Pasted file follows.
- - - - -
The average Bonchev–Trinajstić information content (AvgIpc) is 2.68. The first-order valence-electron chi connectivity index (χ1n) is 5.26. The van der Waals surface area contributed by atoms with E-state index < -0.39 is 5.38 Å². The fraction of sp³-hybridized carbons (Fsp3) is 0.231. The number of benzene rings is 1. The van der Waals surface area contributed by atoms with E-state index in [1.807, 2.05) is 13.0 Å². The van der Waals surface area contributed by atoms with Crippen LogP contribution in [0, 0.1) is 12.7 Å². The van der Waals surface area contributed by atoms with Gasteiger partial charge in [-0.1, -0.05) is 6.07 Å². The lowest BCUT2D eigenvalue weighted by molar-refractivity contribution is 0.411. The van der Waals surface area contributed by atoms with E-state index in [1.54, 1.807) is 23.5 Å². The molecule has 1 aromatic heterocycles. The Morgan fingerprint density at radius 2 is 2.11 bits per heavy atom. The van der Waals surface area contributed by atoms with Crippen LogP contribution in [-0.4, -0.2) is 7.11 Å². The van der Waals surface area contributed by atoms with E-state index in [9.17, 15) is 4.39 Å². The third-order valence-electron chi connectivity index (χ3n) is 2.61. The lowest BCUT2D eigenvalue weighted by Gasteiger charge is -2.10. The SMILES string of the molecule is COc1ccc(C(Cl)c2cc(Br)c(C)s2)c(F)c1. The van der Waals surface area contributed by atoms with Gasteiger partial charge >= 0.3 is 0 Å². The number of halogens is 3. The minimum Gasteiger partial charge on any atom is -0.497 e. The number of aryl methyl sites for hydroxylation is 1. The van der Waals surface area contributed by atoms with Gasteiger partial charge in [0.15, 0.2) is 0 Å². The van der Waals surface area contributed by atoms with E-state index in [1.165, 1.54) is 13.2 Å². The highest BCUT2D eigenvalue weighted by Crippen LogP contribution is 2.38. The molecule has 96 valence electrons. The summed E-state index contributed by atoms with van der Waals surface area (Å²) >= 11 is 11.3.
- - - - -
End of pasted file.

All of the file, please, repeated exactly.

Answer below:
The average Bonchev–Trinajstić information content (AvgIpc) is 2.68. The first-order valence-electron chi connectivity index (χ1n) is 5.26. The van der Waals surface area contributed by atoms with E-state index < -0.39 is 5.38 Å². The fraction of sp³-hybridized carbons (Fsp3) is 0.231. The number of benzene rings is 1. The van der Waals surface area contributed by atoms with E-state index in [1.807, 2.05) is 13.0 Å². The van der Waals surface area contributed by atoms with Crippen LogP contribution in [0, 0.1) is 12.7 Å². The van der Waals surface area contributed by atoms with Gasteiger partial charge in [-0.1, -0.05) is 6.07 Å². The lowest BCUT2D eigenvalue weighted by molar-refractivity contribution is 0.411. The van der Waals surface area contributed by atoms with E-state index in [1.54, 1.807) is 23.5 Å². The molecule has 1 aromatic heterocycles. The Morgan fingerprint density at radius 2 is 2.11 bits per heavy atom. The van der Waals surface area contributed by atoms with Crippen LogP contribution in [-0.4, -0.2) is 7.11 Å². The van der Waals surface area contributed by atoms with E-state index in [9.17, 15) is 4.39 Å². The third-order valence-electron chi connectivity index (χ3n) is 2.61. The lowest BCUT2D eigenvalue weighted by Gasteiger charge is -2.10. The SMILES string of the molecule is COc1ccc(C(Cl)c2cc(Br)c(C)s2)c(F)c1. The van der Waals surface area contributed by atoms with Gasteiger partial charge >= 0.3 is 0 Å². The number of halogens is 3. The minimum Gasteiger partial charge on any atom is -0.497 e. The number of aryl methyl sites for hydroxylation is 1. The van der Waals surface area contributed by atoms with Gasteiger partial charge in [0.15, 0.2) is 0 Å². The van der Waals surface area contributed by atoms with E-state index in [1.165, 1.54) is 13.2 Å². The highest BCUT2D eigenvalue weighted by Crippen LogP contribution is 2.38. The molecule has 96 valence electrons. The summed E-state index contributed by atoms with van der Waals surface area (Å²) >= 11 is 11.3.